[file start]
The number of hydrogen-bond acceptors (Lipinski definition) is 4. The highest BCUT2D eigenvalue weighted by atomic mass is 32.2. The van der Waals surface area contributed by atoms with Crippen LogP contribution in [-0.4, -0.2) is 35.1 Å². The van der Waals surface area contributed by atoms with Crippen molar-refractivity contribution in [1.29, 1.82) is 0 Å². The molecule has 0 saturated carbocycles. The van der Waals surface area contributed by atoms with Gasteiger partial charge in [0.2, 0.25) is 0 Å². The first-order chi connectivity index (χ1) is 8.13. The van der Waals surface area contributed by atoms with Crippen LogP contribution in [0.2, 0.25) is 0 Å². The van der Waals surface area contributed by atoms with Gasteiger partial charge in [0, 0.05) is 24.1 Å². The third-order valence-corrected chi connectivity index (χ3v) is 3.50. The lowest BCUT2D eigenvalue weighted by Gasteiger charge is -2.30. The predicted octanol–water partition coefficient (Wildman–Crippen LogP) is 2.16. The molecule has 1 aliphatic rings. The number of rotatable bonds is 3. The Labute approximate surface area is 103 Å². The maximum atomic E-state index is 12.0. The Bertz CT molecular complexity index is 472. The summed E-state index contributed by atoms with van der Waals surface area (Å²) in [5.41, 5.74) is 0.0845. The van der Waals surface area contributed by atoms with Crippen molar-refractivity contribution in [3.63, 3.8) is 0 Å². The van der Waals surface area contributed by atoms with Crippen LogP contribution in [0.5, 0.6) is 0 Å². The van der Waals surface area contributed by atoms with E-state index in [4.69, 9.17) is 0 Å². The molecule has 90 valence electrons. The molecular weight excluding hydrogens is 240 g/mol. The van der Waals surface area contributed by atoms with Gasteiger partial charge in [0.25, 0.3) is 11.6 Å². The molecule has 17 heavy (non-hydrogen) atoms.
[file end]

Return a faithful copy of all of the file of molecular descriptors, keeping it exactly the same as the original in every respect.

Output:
The number of hydrogen-bond acceptors (Lipinski definition) is 4. The highest BCUT2D eigenvalue weighted by atomic mass is 32.2. The van der Waals surface area contributed by atoms with Crippen LogP contribution in [-0.4, -0.2) is 35.1 Å². The van der Waals surface area contributed by atoms with Crippen molar-refractivity contribution in [1.29, 1.82) is 0 Å². The molecule has 0 saturated carbocycles. The van der Waals surface area contributed by atoms with Gasteiger partial charge in [0.2, 0.25) is 0 Å². The first-order chi connectivity index (χ1) is 8.13. The van der Waals surface area contributed by atoms with Crippen LogP contribution in [0.2, 0.25) is 0 Å². The van der Waals surface area contributed by atoms with Gasteiger partial charge in [0, 0.05) is 24.1 Å². The third-order valence-corrected chi connectivity index (χ3v) is 3.50. The lowest BCUT2D eigenvalue weighted by Gasteiger charge is -2.30. The predicted octanol–water partition coefficient (Wildman–Crippen LogP) is 2.16. The molecule has 1 aliphatic rings. The number of rotatable bonds is 3. The Labute approximate surface area is 103 Å². The maximum atomic E-state index is 12.0. The Bertz CT molecular complexity index is 472. The summed E-state index contributed by atoms with van der Waals surface area (Å²) in [5.41, 5.74) is 0.0845. The van der Waals surface area contributed by atoms with Crippen molar-refractivity contribution in [3.63, 3.8) is 0 Å². The van der Waals surface area contributed by atoms with Crippen LogP contribution in [0.5, 0.6) is 0 Å². The van der Waals surface area contributed by atoms with E-state index in [4.69, 9.17) is 0 Å². The molecule has 90 valence electrons. The molecular weight excluding hydrogens is 240 g/mol. The van der Waals surface area contributed by atoms with Gasteiger partial charge in [0.25, 0.3) is 11.6 Å². The molecule has 17 heavy (non-hydrogen) atoms.